Utensil holders keep our kitchen tools organized and close at hand. What features make some models better than others?
Last Updated Nov. 28, 2023. Appears in America's Test Kitchen TV Season 22: Italian Bites
Our winner, the Williams Sonoma Ceramic Partitioned Utensil Holder, has been discontinued. We recommend the RSVP Oversized Tool Crock in its place.
Utensil crocks keep our most-used tools conveniently accessible and organized while we’re cooking. We’ve all tried to pull out a utensil only to have a few others come tumbling out in a tangled mess, or we’ve had a utensil crock, top-heavy from all its contents, wobble as we added or retrieved utensils. We wondered if there were utensil crocks on the market that could solve these problems.
We purchased both round or oval utensil crocks, including models in a variety of sizes and materials, including stoneware, stainless steel, plastic, and bamboo. In addition to varying in size and material, the models in our lineup sported a variety of special features. Some had rotating bases (similar to a lazy Susan) intended to help us locate utensils quickly. Another had a special section for storing knives. A few had silicone mats that provided a soft spot for utensils to land. Other crocks had dividers, and one had small grooves in the bottom meant to hold each utensil as it is added. We also included an expandable crock. With so many options in shape, price, material, and features, we were excited to see what combination of factors would make for the best utensil crock.
Our first test was to evaluate the capacity of each crock. We loaded 20 of our favorite utensils (see “The Test Kitchen’s Top Tools”) into each crock, adding them in the same order each time for consistency. We stopped adding utensils when we felt moderate resistance, which we defined as the inability to fit another utensil in the crock without pushing hard or excessive jostling to create more space. No surprise: We preferred crocks that held more items. Our favorites were spacious enough to accommodate at least 17 utensils. The smallest crock held just 10 utensils. We also formed a preference for a certain shape. Although oval crocks were slimmer (making for a smaller footprint near the stovetop), we found that their tapered ends were a tight fit for bulkier utensils. Round crocks with diameters of about 6 inches or more allowed us to store more utensils.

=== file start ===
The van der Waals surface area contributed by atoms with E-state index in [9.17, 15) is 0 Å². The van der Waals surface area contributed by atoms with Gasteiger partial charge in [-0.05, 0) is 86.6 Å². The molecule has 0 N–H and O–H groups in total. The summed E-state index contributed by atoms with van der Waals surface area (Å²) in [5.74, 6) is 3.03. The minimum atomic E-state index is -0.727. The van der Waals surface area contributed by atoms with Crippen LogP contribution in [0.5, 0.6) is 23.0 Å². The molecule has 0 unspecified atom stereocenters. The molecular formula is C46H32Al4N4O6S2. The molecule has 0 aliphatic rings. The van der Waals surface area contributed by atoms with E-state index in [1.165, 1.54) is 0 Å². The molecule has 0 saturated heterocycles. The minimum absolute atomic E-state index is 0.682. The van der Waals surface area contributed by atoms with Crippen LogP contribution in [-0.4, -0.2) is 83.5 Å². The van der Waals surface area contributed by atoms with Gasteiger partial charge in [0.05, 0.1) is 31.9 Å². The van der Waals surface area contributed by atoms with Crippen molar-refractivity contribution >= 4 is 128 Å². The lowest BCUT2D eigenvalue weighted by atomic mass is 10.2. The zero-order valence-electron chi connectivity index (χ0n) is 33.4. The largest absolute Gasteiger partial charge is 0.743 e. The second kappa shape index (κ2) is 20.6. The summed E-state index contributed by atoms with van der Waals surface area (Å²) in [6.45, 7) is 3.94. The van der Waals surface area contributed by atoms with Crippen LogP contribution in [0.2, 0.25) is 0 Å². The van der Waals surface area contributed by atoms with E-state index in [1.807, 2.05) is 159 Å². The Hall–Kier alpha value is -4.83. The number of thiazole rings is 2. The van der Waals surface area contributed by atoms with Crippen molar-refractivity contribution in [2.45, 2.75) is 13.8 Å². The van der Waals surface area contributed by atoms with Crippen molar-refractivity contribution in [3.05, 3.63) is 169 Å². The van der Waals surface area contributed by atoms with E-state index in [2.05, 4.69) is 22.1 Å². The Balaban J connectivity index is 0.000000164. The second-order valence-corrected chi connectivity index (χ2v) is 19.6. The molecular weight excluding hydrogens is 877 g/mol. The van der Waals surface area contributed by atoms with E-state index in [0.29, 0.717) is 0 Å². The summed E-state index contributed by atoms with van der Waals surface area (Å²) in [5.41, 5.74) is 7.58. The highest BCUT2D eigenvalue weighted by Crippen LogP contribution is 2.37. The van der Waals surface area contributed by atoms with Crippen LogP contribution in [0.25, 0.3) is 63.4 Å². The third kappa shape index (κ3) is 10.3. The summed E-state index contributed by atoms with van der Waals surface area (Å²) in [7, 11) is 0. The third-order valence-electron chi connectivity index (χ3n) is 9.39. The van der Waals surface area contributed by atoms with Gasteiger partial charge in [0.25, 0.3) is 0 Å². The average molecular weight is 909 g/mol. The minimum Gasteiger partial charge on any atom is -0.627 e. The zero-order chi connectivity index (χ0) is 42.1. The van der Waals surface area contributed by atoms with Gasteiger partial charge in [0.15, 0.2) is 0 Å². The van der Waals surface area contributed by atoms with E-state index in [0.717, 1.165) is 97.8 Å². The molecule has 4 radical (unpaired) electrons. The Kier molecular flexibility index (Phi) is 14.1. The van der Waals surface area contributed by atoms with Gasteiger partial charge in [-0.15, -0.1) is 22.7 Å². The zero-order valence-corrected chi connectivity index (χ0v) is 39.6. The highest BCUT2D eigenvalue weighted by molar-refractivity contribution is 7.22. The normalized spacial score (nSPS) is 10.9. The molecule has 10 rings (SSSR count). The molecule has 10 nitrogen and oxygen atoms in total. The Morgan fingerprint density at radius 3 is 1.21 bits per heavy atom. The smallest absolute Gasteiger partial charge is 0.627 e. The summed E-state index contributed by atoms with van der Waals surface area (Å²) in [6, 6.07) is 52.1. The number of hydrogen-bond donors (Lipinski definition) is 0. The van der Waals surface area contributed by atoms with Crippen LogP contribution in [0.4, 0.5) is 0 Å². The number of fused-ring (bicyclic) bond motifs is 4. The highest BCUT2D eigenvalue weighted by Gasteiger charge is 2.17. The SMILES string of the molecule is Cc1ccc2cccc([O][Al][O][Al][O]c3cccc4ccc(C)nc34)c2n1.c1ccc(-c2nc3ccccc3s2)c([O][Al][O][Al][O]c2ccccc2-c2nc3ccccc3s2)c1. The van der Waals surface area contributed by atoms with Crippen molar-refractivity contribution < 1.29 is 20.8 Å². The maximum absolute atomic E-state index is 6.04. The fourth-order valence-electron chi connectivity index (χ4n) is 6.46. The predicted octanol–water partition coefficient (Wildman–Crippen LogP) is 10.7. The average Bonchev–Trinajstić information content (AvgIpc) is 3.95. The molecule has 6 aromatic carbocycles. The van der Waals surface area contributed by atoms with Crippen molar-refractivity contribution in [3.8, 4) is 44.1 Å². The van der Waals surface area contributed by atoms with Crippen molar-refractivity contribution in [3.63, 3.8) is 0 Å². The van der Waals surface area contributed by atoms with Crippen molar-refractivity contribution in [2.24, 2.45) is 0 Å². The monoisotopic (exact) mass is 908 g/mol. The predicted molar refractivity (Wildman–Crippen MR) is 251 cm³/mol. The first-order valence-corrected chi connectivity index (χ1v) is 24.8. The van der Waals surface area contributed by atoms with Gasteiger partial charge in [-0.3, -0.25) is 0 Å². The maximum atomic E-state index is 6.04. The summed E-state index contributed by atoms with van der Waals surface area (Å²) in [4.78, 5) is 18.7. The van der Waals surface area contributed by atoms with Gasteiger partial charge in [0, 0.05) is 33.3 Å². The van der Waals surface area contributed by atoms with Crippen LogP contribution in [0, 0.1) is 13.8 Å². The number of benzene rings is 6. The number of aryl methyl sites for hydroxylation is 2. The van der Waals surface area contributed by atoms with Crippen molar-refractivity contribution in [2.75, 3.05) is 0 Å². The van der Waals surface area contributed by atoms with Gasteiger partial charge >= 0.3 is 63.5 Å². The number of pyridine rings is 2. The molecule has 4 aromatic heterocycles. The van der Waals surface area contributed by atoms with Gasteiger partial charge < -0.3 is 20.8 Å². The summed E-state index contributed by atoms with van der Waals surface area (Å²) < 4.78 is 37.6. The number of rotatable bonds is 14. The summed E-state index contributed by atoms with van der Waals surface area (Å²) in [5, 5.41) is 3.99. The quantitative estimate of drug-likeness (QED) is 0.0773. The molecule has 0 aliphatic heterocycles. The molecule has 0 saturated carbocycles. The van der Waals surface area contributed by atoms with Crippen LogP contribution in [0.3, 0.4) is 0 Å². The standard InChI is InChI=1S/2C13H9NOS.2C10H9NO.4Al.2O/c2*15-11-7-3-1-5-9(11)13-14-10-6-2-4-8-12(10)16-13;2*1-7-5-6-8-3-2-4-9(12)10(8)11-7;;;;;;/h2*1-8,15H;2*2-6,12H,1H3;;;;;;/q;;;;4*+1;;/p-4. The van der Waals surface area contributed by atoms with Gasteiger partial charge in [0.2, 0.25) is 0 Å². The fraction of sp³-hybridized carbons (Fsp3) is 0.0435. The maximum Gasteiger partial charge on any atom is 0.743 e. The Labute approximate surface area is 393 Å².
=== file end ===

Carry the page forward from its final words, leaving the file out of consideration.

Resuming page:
Of course, a large capacity is just one factor in a good crock. We also wanted a crock that allowed us to organize and easily access our utensils. A few features really helped.
We started by looking at the heights of the walls. The crocks in our lineup ranged in height from 5¼ to 9½ inches, and we found that higher walls were generally better able to keep utensils upright, meaning the utensils didn’t fall over one another and become tangled and harder to remove. However, small tools such as pastry brushes were harde...
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Sawyer is an assistant digital editor for ATK Reviews. She enjoys baking, collecting Prince records, and all things Toni Morrison.
Carolyn is a senior editor for ATK Reviews. She's a French-trained professional baker.